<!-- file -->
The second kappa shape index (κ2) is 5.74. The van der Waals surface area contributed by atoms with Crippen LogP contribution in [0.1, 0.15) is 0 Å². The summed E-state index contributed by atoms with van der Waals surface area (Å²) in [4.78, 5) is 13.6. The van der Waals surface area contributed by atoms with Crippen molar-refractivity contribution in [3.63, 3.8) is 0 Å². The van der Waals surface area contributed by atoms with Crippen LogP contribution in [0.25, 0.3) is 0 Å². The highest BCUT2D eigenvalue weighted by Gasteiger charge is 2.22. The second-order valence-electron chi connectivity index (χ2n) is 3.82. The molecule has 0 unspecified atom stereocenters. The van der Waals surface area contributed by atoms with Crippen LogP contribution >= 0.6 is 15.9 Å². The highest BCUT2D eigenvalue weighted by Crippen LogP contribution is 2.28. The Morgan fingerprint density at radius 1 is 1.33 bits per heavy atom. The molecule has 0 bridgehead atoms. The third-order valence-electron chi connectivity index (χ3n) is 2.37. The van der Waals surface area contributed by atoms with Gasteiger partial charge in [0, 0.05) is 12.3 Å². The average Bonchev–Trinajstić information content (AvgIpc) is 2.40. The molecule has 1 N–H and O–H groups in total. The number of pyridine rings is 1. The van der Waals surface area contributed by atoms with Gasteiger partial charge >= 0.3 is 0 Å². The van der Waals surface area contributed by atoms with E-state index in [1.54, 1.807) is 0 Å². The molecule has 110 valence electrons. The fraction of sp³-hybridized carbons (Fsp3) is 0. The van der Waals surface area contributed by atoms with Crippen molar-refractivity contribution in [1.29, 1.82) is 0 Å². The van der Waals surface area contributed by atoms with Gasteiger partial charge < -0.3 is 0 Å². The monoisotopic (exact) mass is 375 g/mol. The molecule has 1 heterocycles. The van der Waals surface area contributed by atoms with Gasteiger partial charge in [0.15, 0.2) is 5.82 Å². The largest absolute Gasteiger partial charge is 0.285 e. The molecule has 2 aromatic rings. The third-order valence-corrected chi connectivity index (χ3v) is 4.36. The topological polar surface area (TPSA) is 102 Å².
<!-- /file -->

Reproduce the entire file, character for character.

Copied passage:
The second kappa shape index (κ2) is 5.74. The van der Waals surface area contributed by atoms with Crippen LogP contribution in [0.1, 0.15) is 0 Å². The summed E-state index contributed by atoms with van der Waals surface area (Å²) in [4.78, 5) is 13.6. The van der Waals surface area contributed by atoms with Crippen molar-refractivity contribution in [3.63, 3.8) is 0 Å². The van der Waals surface area contributed by atoms with Crippen LogP contribution in [0.25, 0.3) is 0 Å². The highest BCUT2D eigenvalue weighted by Gasteiger charge is 2.22. The second-order valence-electron chi connectivity index (χ2n) is 3.82. The molecule has 0 unspecified atom stereocenters. The van der Waals surface area contributed by atoms with Crippen LogP contribution >= 0.6 is 15.9 Å². The highest BCUT2D eigenvalue weighted by Crippen LogP contribution is 2.28. The Morgan fingerprint density at radius 1 is 1.33 bits per heavy atom. The molecule has 0 bridgehead atoms. The third-order valence-electron chi connectivity index (χ3n) is 2.37. The van der Waals surface area contributed by atoms with Gasteiger partial charge in [0, 0.05) is 12.3 Å². The average Bonchev–Trinajstić information content (AvgIpc) is 2.40. The molecule has 1 N–H and O–H groups in total. The number of pyridine rings is 1. The van der Waals surface area contributed by atoms with Gasteiger partial charge >= 0.3 is 0 Å². The van der Waals surface area contributed by atoms with E-state index in [1.54, 1.807) is 0 Å². The molecule has 110 valence electrons. The fraction of sp³-hybridized carbons (Fsp3) is 0. The van der Waals surface area contributed by atoms with Crippen molar-refractivity contribution in [1.29, 1.82) is 0 Å². The van der Waals surface area contributed by atoms with Gasteiger partial charge < -0.3 is 0 Å². The monoisotopic (exact) mass is 375 g/mol. The molecule has 1 heterocycles. The van der Waals surface area contributed by atoms with Gasteiger partial charge in [0.15, 0.2) is 5.82 Å². The largest absolute Gasteiger partial charge is 0.285 e. The molecule has 2 aromatic rings. The third-order valence-corrected chi connectivity index (χ3v) is 4.36. The topological polar surface area (TPSA) is 102 Å².